When wealthy 34-year-old Jinx Kinsley wakes up in the Nightingale Clinic, she is suffering from a temporary memory loss and is informed her current injuries are a result of a suicide attempt. Although tragedy has shadowed her life, Jinx is an independent, successful businesswoman who has gone to great lengths to distance herself from her controlling father, Adam Kingsley, a self-made man whose reputation is tainted by violence.
Jinx slowly recovers from injuries received in the accident, revealing a troubled background and a severely dysfunctional family - a drunken stepmother, and two half-brothers who are gamblers and cocaine addicts, the bane of their father’s existence.
Soon after her hospitalization, a series of people intrude into Jinx’s room: the brother of her best friend, Meg; surly step-brothers, Miles and Fergus; assorted detectives, not all of them kindly disposed to the injured woman; another patient who loves to share hospital gossip; and her doctor, Alan Protheroe. Jinx doesn’t trust any of them, resisting all attempts to get her to explain the suicide attempt or the current whereabouts of Meg Harris and Leo Wallader, Jinx’s fiancé.
Walters uses a technique common to her mystery thrillers, press clippings and police reports that fill in facts the characters do not address. In this manner, information is revealed that affects events at hand but also serves to add complications to the unfolding story. Indeed, the mystery surrounding Jinx’s near-death in a blatantly suicidal car crash is exacerbated by facts that fly in the face of police assumptions.
Jinx has broken with her fiancé, Meg and Leo have run off to France to avoid family repercussions, and no one has been in contact with them for days. Yet Jinx is relieved, certain that the marriage to Leo would have been a terrible mistake, as was her first marriage ten years earlier to Russell Landy, a much older man. Russell was bludgeoned to death in his art gallery, and his murderer has never been found. When two mutilated bodies are later discovered then identified as Harris and Wallader, a critical link is made between their brutal deaths and that of Jinx’s husband a decade earlier.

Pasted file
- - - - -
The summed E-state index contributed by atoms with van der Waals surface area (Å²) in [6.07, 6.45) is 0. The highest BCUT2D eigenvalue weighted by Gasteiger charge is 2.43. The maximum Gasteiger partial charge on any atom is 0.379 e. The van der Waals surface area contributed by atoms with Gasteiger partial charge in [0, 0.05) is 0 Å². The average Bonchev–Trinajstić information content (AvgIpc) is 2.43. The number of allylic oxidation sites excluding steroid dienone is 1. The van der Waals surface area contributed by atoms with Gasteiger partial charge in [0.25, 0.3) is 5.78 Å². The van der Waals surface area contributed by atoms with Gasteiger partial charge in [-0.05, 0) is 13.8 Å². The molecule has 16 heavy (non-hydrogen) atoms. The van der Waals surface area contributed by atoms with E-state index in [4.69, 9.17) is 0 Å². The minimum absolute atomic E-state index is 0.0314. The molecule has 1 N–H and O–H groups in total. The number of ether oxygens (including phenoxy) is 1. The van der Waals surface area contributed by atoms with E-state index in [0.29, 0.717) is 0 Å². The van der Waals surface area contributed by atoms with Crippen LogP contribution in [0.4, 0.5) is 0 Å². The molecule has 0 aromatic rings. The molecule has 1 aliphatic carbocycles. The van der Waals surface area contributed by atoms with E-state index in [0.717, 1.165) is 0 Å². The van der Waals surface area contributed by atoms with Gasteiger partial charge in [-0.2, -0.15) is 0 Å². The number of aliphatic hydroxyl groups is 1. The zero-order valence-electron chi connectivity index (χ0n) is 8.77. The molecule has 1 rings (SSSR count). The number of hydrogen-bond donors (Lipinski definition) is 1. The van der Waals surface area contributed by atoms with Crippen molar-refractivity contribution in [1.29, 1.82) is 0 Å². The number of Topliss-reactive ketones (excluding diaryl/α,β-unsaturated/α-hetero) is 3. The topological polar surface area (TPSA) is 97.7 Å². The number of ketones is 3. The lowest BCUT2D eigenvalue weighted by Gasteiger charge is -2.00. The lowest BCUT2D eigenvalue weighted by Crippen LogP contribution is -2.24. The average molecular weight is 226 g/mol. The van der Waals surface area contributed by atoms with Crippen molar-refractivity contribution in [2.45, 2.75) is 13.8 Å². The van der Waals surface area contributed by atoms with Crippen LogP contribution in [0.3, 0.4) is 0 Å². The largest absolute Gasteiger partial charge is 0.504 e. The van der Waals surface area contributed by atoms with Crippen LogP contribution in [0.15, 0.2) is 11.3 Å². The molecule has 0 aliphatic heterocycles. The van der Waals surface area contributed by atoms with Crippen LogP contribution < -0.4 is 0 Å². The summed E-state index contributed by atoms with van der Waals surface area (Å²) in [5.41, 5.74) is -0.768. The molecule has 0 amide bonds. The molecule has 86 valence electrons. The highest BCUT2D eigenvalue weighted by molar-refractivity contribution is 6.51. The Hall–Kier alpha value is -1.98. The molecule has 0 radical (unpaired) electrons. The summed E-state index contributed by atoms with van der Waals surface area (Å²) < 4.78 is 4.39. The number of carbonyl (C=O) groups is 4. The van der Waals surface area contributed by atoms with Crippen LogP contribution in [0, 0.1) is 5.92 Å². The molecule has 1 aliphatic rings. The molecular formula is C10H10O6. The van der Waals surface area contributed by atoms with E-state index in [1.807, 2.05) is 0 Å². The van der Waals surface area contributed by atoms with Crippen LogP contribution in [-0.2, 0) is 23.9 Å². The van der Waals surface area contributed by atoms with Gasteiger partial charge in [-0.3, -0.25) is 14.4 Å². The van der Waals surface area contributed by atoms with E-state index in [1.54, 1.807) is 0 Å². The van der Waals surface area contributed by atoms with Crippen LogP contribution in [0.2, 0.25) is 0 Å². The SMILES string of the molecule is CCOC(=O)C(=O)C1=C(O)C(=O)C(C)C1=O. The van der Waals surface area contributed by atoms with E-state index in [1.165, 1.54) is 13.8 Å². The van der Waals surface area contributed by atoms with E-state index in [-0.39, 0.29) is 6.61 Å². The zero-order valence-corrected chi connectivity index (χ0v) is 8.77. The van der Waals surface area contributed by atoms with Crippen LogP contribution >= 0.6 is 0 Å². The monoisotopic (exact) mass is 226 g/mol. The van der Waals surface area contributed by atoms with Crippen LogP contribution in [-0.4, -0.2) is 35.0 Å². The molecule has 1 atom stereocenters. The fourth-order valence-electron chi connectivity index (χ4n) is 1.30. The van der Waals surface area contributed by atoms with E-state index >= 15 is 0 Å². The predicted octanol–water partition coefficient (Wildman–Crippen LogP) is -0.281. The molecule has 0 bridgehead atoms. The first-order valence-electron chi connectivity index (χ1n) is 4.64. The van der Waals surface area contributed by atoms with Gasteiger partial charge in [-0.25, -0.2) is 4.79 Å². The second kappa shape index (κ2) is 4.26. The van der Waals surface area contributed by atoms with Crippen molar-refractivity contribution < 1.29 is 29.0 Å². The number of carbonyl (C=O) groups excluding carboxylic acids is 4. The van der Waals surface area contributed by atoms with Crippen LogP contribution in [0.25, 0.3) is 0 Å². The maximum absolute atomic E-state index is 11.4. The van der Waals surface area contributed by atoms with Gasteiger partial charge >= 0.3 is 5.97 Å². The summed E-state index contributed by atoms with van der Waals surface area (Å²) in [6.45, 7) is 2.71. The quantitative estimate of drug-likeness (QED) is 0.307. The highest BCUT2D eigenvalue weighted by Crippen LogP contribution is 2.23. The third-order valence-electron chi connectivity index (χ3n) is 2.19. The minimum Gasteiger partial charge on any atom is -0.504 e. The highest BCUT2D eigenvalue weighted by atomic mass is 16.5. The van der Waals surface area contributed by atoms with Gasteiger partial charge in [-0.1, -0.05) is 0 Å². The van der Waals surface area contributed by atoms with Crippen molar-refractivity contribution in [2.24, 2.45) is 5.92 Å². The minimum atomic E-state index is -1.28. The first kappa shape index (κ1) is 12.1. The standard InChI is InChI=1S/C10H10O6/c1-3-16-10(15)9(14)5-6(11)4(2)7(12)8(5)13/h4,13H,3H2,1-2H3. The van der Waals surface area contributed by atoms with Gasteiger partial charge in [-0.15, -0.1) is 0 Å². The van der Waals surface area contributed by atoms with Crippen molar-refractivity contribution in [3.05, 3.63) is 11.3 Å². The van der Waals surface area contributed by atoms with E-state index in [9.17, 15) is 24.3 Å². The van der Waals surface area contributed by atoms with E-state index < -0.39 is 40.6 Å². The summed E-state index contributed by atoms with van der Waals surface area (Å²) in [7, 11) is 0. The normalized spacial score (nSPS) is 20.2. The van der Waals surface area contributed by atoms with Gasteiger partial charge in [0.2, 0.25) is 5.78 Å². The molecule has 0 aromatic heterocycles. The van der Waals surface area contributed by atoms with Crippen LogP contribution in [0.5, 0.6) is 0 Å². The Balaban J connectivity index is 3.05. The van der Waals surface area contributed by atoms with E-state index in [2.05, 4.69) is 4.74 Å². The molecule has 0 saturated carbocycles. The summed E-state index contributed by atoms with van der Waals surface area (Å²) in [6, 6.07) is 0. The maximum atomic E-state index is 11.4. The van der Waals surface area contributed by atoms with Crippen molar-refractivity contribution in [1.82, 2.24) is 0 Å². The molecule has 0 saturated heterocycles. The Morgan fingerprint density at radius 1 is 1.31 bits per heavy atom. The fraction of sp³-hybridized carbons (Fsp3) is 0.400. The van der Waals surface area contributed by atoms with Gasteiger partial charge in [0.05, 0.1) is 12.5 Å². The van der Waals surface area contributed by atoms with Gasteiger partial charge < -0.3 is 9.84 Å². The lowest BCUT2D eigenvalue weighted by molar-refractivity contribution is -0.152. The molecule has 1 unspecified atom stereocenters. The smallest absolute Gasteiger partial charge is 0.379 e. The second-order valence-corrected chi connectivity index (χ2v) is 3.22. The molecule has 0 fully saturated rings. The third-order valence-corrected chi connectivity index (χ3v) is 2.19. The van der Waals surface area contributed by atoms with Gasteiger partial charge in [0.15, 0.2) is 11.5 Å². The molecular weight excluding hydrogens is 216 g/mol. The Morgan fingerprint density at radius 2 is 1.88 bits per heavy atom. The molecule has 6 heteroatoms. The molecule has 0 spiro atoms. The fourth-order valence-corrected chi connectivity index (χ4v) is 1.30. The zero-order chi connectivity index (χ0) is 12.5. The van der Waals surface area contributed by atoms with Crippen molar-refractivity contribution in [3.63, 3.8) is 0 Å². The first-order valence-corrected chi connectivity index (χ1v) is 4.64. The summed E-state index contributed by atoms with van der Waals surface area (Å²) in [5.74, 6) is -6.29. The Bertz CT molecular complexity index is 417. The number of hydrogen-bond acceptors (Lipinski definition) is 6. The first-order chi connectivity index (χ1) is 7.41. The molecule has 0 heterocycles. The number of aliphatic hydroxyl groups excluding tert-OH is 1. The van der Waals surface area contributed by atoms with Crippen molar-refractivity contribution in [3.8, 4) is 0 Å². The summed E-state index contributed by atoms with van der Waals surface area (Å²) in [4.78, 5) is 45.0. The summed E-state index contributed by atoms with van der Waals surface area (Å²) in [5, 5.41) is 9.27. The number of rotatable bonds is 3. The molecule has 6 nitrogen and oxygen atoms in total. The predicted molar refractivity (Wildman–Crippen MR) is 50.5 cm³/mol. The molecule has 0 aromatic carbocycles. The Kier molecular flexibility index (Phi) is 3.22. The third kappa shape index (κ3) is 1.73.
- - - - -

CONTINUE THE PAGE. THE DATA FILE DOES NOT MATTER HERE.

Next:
Apparently the only person who holds the key to all three murders is Jinx: she recovers fragments of information, but only enough to stoke her fears that her father is behind all three murders. She resists any attempt to force her cooperation, but that doesn’t deter an aggressive detective who is convinced she is guilty, or at least collaborative.
Menace stalks Jinx at the hospital - her doctor is attacked, and her very selfish brothers have a way of intruding on her solitude, alternately railing against their lack of resources and demanding assistance from the half-sister who remains a target of a clever killer: “Fear. It hits me suddenly and I start shivering.”
The murderer is no farther than Jinx’s mind, the cast of suspects an unattractive bunch of opportunists. Vague memories surface in the form of nightmares, terrifying Jinx, who realizes that she holds the key to the mystery. By the time the crimes are resloved, the murders have bred more violence and family upheaval, leaving Jinx, the survivor, to repair the broken pieces of her life with Doctor Protheroe’s patient assistance.